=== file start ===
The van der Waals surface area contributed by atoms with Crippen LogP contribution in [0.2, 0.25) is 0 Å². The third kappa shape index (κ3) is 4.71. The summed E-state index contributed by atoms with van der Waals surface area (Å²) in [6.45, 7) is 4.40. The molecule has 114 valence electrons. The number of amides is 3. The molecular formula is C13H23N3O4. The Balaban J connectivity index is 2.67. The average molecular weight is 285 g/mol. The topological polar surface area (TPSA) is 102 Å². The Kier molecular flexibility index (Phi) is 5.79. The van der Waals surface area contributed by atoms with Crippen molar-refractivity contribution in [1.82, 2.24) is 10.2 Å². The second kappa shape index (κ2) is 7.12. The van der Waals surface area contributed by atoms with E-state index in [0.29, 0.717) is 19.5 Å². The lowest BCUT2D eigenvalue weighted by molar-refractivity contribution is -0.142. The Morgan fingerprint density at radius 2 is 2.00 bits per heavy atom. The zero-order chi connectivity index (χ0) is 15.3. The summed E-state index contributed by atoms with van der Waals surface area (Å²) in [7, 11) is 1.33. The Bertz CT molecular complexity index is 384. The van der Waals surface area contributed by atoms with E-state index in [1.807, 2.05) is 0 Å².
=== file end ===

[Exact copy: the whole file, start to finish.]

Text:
The van der Waals surface area contributed by atoms with Crippen LogP contribution in [0.2, 0.25) is 0 Å². The third kappa shape index (κ3) is 4.71. The summed E-state index contributed by atoms with van der Waals surface area (Å²) in [6.45, 7) is 4.40. The molecule has 114 valence electrons. The number of amides is 3. The molecular formula is C13H23N3O4. The Balaban J connectivity index is 2.67. The average molecular weight is 285 g/mol. The topological polar surface area (TPSA) is 102 Å². The Kier molecular flexibility index (Phi) is 5.79. The van der Waals surface area contributed by atoms with Crippen molar-refractivity contribution in [1.82, 2.24) is 10.2 Å². The second kappa shape index (κ2) is 7.12. The van der Waals surface area contributed by atoms with E-state index in [0.29, 0.717) is 19.5 Å². The lowest BCUT2D eigenvalue weighted by molar-refractivity contribution is -0.142. The Morgan fingerprint density at radius 2 is 2.00 bits per heavy atom. The zero-order chi connectivity index (χ0) is 15.3. The summed E-state index contributed by atoms with van der Waals surface area (Å²) in [7, 11) is 1.33. The Bertz CT molecular complexity index is 384. The van der Waals surface area contributed by atoms with E-state index in [1.807, 2.05) is 0 Å².